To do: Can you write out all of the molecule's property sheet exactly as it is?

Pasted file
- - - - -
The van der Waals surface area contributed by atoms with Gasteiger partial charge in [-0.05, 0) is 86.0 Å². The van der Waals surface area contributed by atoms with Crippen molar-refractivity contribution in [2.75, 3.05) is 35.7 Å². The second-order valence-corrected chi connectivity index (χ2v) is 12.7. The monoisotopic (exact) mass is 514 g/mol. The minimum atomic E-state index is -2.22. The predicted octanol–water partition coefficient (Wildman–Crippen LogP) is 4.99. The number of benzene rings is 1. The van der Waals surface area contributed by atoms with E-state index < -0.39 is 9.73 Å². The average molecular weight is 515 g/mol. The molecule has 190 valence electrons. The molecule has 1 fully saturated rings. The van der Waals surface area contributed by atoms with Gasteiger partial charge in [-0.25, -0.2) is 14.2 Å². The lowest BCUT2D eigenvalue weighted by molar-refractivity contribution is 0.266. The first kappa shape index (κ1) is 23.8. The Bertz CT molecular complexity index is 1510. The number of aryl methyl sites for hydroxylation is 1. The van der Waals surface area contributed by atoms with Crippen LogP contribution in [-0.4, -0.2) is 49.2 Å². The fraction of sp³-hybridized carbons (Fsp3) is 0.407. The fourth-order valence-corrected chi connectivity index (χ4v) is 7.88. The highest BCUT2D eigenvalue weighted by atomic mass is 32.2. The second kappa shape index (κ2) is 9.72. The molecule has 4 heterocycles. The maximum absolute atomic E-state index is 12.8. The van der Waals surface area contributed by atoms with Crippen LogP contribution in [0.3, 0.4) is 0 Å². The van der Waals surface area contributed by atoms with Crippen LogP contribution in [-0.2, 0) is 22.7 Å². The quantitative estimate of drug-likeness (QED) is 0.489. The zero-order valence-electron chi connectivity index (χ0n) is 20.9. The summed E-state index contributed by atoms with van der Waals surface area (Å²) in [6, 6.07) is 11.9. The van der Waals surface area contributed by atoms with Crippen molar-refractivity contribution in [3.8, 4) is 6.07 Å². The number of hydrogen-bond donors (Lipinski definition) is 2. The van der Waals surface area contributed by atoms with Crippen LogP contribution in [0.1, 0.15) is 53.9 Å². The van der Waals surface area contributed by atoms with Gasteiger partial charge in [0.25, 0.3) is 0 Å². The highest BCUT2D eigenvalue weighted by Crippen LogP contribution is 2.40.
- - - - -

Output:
The van der Waals surface area contributed by atoms with Gasteiger partial charge in [-0.05, 0) is 86.0 Å². The van der Waals surface area contributed by atoms with Crippen molar-refractivity contribution in [2.75, 3.05) is 35.7 Å². The second-order valence-corrected chi connectivity index (χ2v) is 12.7. The monoisotopic (exact) mass is 514 g/mol. The minimum atomic E-state index is -2.22. The predicted octanol–water partition coefficient (Wildman–Crippen LogP) is 4.99. The number of benzene rings is 1. The van der Waals surface area contributed by atoms with E-state index < -0.39 is 9.73 Å². The average molecular weight is 515 g/mol. The molecule has 190 valence electrons. The molecule has 1 fully saturated rings. The van der Waals surface area contributed by atoms with Gasteiger partial charge in [-0.25, -0.2) is 14.2 Å². The lowest BCUT2D eigenvalue weighted by molar-refractivity contribution is 0.266. The first kappa shape index (κ1) is 23.8. The Bertz CT molecular complexity index is 1510. The number of aryl methyl sites for hydroxylation is 1. The van der Waals surface area contributed by atoms with Crippen LogP contribution in [-0.4, -0.2) is 49.2 Å². The fraction of sp³-hybridized carbons (Fsp3) is 0.407. The fourth-order valence-corrected chi connectivity index (χ4v) is 7.88. The highest BCUT2D eigenvalue weighted by atomic mass is 32.2. The second kappa shape index (κ2) is 9.72. The molecule has 4 heterocycles. The maximum absolute atomic E-state index is 12.8. The van der Waals surface area contributed by atoms with Crippen LogP contribution in [0.3, 0.4) is 0 Å². The van der Waals surface area contributed by atoms with Crippen LogP contribution in [-0.2, 0) is 22.7 Å². The quantitative estimate of drug-likeness (QED) is 0.489. The zero-order valence-electron chi connectivity index (χ0n) is 20.9. The summed E-state index contributed by atoms with van der Waals surface area (Å²) in [6, 6.07) is 11.9. The van der Waals surface area contributed by atoms with Crippen molar-refractivity contribution in [3.8, 4) is 6.07 Å². The number of hydrogen-bond donors (Lipinski definition) is 2. The van der Waals surface area contributed by atoms with Crippen LogP contribution in [0.1, 0.15) is 53.9 Å². The van der Waals surface area contributed by atoms with Gasteiger partial charge in [0.25, 0.3) is 0 Å². The highest BCUT2D eigenvalue weighted by Crippen LogP contribution is 2.40.